WASHINGTON -- The government would continue to guarantee insurance coverage for catastrophic losses from terrorist attacks but private companies would have to pick up more of the initial tab under legislation passed yesterday by the House.
The measure, approved on a 371-to-49 vote, would extend for two years the Terrorism Risk Insurance Act, which Congress passed in 2002 to help revive the economy after the Sept. 11, 2001, attacks.
The Senate passed a similar bill last month, and the two chambers must now work out differences before concluding their work for the year, probably at the end of next week. The existing act expires on Dec. 31.
Both the House and Senate bills, at the urging of the Bush administration, took steps to shift more of the financial burden to the private sector with the goal of eventually eliminating government participation.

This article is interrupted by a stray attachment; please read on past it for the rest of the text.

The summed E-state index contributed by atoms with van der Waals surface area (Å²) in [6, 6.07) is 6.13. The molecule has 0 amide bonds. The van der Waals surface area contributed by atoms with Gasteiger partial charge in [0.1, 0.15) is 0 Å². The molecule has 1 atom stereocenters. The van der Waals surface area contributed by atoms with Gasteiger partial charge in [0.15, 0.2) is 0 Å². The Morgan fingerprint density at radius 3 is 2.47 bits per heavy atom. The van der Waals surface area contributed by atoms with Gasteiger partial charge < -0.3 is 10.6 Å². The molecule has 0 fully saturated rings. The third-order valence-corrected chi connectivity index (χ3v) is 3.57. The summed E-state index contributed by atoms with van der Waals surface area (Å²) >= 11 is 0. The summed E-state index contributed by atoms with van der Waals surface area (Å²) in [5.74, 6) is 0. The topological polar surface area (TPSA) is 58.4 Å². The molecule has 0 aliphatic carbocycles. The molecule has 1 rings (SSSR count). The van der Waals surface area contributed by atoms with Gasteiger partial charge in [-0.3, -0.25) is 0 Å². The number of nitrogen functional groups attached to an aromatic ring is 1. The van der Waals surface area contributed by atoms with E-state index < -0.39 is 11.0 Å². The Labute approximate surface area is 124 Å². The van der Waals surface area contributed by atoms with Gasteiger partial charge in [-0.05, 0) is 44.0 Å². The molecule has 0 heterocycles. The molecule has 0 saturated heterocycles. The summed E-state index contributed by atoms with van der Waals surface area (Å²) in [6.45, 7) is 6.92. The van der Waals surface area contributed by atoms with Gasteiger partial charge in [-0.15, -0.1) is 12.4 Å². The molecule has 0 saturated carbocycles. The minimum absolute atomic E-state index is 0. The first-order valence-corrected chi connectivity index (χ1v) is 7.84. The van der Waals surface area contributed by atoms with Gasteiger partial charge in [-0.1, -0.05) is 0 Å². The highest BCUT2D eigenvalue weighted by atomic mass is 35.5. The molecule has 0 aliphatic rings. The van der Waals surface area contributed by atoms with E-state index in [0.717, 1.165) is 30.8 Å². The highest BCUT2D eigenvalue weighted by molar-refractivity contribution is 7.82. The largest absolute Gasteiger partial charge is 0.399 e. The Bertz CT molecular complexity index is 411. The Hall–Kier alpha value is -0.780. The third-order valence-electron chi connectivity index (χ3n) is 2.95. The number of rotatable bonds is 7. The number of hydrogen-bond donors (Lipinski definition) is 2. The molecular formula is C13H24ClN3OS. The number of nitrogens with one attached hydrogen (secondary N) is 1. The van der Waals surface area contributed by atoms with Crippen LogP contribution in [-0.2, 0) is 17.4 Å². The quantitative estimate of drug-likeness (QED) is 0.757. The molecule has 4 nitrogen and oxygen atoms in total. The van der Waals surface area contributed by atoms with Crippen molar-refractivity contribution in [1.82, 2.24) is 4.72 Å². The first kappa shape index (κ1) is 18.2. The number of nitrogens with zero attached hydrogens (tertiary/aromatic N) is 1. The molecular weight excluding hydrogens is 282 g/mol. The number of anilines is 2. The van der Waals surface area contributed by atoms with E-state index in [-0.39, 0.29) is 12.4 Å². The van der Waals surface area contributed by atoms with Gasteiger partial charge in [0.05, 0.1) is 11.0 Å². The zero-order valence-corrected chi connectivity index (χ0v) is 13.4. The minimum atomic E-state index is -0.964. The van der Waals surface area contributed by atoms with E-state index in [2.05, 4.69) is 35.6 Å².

Both bills would increase the amount of property and casualty losses that would trigger federal payments -- rising from $5 million to $50 million in 2006 and $100 million in 2007. Insurer deductibles would rise from 15 percent to 20 percent.
The federal share under the House bill, after deductibles, ranges from 80 percent of aggregate insurance industry losses of less than $10 billion to 95 percent of losses above $40 billion.
Supporters said the bill was meant to ensure that the insurance industry had the backup to offer terrorism coverage so investors and construction companies have the confidence to initiate new projects.
The legislation helps assure that economic activity in US cities can go on uninterrupted, said Representative Barney Frank, Democrat of Massachusetts. ''The alternative is to let the terrorists put a terrorist tax on building large buildings in our large cities and we should not allow that."
The legislation, said the Coalition to Insure Against Terrorism, a group of business insurance policyholders, was important so ''the nation has a sound policy in place to enable the economy to quickly recover should another terrorist attack occur in the United States."